version = "1.0.0-beta.4"
   }
 }
}
provider "thousandeyes" {
 token = "<insert your OAuth bearer token here>"
 account_group_id = "<insert your account group here>"
}

data "thousandeyes_agent" "arg_cordoba" {
 agent_name = "Cordoba, Argentina"
}

data "thousandeyes_agent" "arg_bsas" {
 agent_name = "Buenos Aires, Argentina"
}

resource "thousandeyes_alert_rule" "test_alert_rule" {
 rule_name = "Test rule from Terraform"
  alert_type = "HTTP Server"

 expression = "((errorType != \"None\"))"
 minimum_sources_pct = 100
 rounds_violating_out_of = 10
  rounds_violating_required = 10

 notifications {
   email {
     recipient = [
       "example@thousandeyes.com"
     ]
   }
 }
}

resource "thousandeyes_alert_rule" "test_alert_rule-2" {
 rule_name = "Test rule 2 from Terraform"
  alert_type = "HTTP Server"

 expression = "((errorType != \"None\"))"
 minimum_sources_pct = 100
 rounds_violating_out_of = 10
  rounds_violating_required = 10

 notifications {
   email {
     recipient = [
       "example@thousandeyes.com"
     ]
   }
 }
}

resource "thousandeyes_http_server" "www_thousandeyes_http_test" {
 test_name      = "Terraform testing: Example HTTP test set from Terraform provider"
 interval       = 120
  alerts_enabled = true

  url = "https://www.thousandeyes.com"

 agents {
   agent_id = data.thousandeyes_agent.arg_cordoba.agent_id
  }

 agents {
   agent_id = data.thousandeyes_agent.arg_bsas.agent_id
  }

 alert_rules {
   rule_id = thousandeyes_alert_rule.test_alert_rule.rule_id
  }

 alert_rules {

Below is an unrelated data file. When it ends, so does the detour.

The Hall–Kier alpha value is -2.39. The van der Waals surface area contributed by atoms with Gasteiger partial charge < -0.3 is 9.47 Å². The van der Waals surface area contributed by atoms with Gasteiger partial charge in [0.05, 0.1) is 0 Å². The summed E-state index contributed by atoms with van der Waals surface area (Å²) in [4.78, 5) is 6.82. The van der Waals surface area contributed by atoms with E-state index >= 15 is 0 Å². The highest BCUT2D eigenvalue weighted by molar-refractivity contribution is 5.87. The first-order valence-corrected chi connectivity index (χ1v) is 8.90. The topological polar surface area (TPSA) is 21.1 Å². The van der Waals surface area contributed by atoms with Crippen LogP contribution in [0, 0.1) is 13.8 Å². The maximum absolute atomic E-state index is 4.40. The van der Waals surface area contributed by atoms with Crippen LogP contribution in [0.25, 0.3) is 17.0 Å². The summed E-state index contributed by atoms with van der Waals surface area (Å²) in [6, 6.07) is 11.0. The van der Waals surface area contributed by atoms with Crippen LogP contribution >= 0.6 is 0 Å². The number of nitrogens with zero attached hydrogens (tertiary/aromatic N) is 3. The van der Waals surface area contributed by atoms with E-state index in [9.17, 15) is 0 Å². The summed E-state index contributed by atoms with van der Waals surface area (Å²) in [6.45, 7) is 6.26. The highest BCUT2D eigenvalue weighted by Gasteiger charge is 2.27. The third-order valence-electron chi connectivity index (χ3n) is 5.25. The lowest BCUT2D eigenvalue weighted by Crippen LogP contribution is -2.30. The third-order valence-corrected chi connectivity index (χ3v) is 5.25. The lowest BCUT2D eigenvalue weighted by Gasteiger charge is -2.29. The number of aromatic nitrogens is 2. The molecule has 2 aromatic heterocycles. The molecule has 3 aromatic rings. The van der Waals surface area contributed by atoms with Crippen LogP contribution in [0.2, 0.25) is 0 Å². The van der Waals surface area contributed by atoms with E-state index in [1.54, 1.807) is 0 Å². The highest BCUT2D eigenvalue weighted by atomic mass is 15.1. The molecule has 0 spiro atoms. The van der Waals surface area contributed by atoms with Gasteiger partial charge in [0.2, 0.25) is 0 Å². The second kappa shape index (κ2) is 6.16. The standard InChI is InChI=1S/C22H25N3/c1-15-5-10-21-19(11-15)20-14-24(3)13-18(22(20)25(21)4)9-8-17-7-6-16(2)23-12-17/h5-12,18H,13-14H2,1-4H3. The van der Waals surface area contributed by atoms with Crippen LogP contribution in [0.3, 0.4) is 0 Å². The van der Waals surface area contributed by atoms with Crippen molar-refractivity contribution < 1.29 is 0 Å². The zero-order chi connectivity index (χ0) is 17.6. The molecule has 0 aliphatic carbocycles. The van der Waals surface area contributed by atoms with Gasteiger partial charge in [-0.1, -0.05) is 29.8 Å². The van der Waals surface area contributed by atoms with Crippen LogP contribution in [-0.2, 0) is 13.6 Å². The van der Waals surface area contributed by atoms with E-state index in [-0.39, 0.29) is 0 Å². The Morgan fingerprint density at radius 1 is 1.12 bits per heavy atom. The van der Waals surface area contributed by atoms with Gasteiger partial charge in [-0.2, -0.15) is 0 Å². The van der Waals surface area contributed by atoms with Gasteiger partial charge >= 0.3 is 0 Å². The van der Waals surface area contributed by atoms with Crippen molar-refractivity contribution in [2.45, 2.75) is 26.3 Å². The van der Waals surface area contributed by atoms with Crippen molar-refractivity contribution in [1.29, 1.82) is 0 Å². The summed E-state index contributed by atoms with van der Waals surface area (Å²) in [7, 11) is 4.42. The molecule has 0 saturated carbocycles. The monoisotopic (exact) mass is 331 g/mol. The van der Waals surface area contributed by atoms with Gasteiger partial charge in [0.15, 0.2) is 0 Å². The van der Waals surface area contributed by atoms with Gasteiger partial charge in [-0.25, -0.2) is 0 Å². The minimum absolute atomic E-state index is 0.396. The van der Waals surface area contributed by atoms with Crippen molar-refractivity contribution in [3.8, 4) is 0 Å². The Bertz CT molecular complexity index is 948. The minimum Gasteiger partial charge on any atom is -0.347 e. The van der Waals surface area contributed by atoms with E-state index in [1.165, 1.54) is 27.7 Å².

rule_id = thousandeyes_alert_rule.test_alert_rule-2.rule_id
 }
}

With this sample configuration above, Terraform will remove the previous test we created in our initial simple configuration plan and will then add in the new test and alert configurations that we’ve defined.

Figure6-thousandeyes-terraform-provider.png

Figure7-thousandeyes-terraform-provider.png

Conclusion

Today’s digital services need not just reachability and availability; consistent, reliable performance of user experience is a must. By leveraging the automation capabilities already in use for service delivery, customers can now roll ThousandEyes into the same deployment pipeline.

ThousandEyes test configuration deployments can be standardized and version-controlled using GitHub, giving confidence and control to the teams responsible for operating application cloud infrastructures.

Terraform delivers a powerful and flexible platform for deploying not just the cloud systems and application components but also enables development teams to efficiently deploy critical performance monitoring alongside every delivered digital cloud service and application.

ThousandEyes is committed to the ongoing development and support of the ThousandEyes Terraform Provider and would like to thank the Terraform community members, especially William Fleming, John Dyer, and Joshua Blanchard, for their many contributions to this project.  


To get started today, download the ThousandEyes provider from GitHub here.